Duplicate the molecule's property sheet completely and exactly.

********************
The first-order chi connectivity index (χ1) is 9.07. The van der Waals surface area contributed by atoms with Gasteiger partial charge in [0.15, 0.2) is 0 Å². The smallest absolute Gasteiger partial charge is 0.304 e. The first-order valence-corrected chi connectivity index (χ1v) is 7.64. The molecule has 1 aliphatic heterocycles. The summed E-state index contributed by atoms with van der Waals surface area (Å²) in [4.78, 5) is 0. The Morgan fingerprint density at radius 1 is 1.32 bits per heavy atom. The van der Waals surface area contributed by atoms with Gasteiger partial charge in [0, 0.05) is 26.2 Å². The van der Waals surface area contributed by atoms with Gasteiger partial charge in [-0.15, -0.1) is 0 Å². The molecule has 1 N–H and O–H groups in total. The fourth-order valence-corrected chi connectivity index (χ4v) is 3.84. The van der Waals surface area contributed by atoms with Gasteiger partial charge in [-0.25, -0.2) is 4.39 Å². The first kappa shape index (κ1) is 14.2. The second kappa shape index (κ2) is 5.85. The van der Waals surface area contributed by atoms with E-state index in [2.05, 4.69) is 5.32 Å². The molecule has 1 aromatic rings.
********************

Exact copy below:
The first-order chi connectivity index (χ1) is 9.07. The van der Waals surface area contributed by atoms with Gasteiger partial charge in [0.15, 0.2) is 0 Å². The smallest absolute Gasteiger partial charge is 0.304 e. The first-order valence-corrected chi connectivity index (χ1v) is 7.64. The molecule has 1 aliphatic heterocycles. The summed E-state index contributed by atoms with van der Waals surface area (Å²) in [4.78, 5) is 0. The Morgan fingerprint density at radius 1 is 1.32 bits per heavy atom. The van der Waals surface area contributed by atoms with Gasteiger partial charge in [0, 0.05) is 26.2 Å². The van der Waals surface area contributed by atoms with Gasteiger partial charge in [-0.15, -0.1) is 0 Å². The molecule has 1 N–H and O–H groups in total. The fourth-order valence-corrected chi connectivity index (χ4v) is 3.84. The van der Waals surface area contributed by atoms with Gasteiger partial charge in [-0.25, -0.2) is 4.39 Å². The first kappa shape index (κ1) is 14.2. The second kappa shape index (κ2) is 5.85. The van der Waals surface area contributed by atoms with E-state index in [2.05, 4.69) is 5.32 Å². The molecule has 1 aromatic rings.